The Royal New Zealand College of General Practitioners congratulates Medical Director Dr Bryan Betty on being appointed as an Officer of the New Zealand Order of Merit (ONZM) in the 2022 Queen’s Birthday and Platinum Jubilee Honours List.
Dr Betty was awarded this honour for his services to health.
Lynne Hayman, College CEO says, “We are delighted to see Bryan recognised for his services to health, which covers the breadth and depth of the sector. First and foremost, he is a specialist general practitioner and has spent two decades working at the same practice in Porirua. He is a strong advocate for equity and access to quality healthcare for everyone.
“At a national level, Bryan, alongside our College President, represents the College and our 5,600 members on various health sector committees, including the COVID-19 Technical Advisory Group which steered the country through the ever-changing uncertainties of the pandemic.
“Bryan consistently highlights the rewards, and the challenges of the general practice and rural hospital medicine workforce and is not afraid to challenge others in the sector about the crucial role of general practice and the role of general practitioners within the health workforce.”
College President Dr Samantha Murton says, “Bryan is a trusted and well-respected medical professional whose clear and concise advice and guidance within the workforce, in the media, and to the general public does a fantastic job in highlighting the importance of specialist general practitioners in the community and really showcases our expert diagnostician skillsets.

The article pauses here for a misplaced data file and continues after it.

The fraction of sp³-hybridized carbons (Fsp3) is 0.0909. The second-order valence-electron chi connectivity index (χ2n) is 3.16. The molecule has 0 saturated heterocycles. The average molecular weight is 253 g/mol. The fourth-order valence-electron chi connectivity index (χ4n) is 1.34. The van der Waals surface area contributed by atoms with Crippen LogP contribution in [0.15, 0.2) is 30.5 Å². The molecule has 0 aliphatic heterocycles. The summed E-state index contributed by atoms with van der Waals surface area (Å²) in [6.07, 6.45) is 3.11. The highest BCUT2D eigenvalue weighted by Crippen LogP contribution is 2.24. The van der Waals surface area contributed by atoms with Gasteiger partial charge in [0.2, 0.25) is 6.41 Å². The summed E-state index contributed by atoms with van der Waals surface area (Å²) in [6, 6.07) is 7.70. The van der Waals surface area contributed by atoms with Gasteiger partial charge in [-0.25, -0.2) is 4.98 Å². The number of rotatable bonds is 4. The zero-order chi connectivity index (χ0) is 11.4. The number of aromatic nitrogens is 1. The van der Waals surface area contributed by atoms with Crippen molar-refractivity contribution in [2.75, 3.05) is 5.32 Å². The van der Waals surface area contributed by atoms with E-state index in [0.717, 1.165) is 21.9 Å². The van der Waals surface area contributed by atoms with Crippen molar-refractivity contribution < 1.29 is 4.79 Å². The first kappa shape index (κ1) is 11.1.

“Having Bryan as an ally to work alongside as we tackle the big issues facing general practice is always reassuring, especially as we have the same ethos that the health of our patients, whānau, and communities should be at the heart of everything we do.”
About Dr Bryan Betty
Dr Betty is a working GP and has spent the past 16 years at Porirua Union and Community Health in Cannons Creek, East Porirua, a suburb that is known for its high needs and social deprivation. The practice has 7,000 enrolled patients, 90 percent who are high needs with 25 percent Māori, 50 percent Pasifika and the remainder mainly refugee.
Over the course of his career, Dr Betty has been a vocal critic of New Zealand’s rheumatic fever and type 2 diabetes statistics and is a strong advocate for change that will improve health outcomes and reduce health inequities for everyone – no matter where they live.
Dr Betty became the College’s Medical Director in 2019 and in this role provides clinical advice and guidance on policy, medicolegal, and media issues. He is a regular commentator in the media, regularly appearing on TV and radio, and writes opinion editorials on the general practice workforce.
Dr Betty chairs the Capital Coast Alliancing Leadership Team, is on the Board of Tu Ora Compass Health PHO, was on the National Diabetes Leadership Group, and was previously Deputy Medical Director of PHARMAC.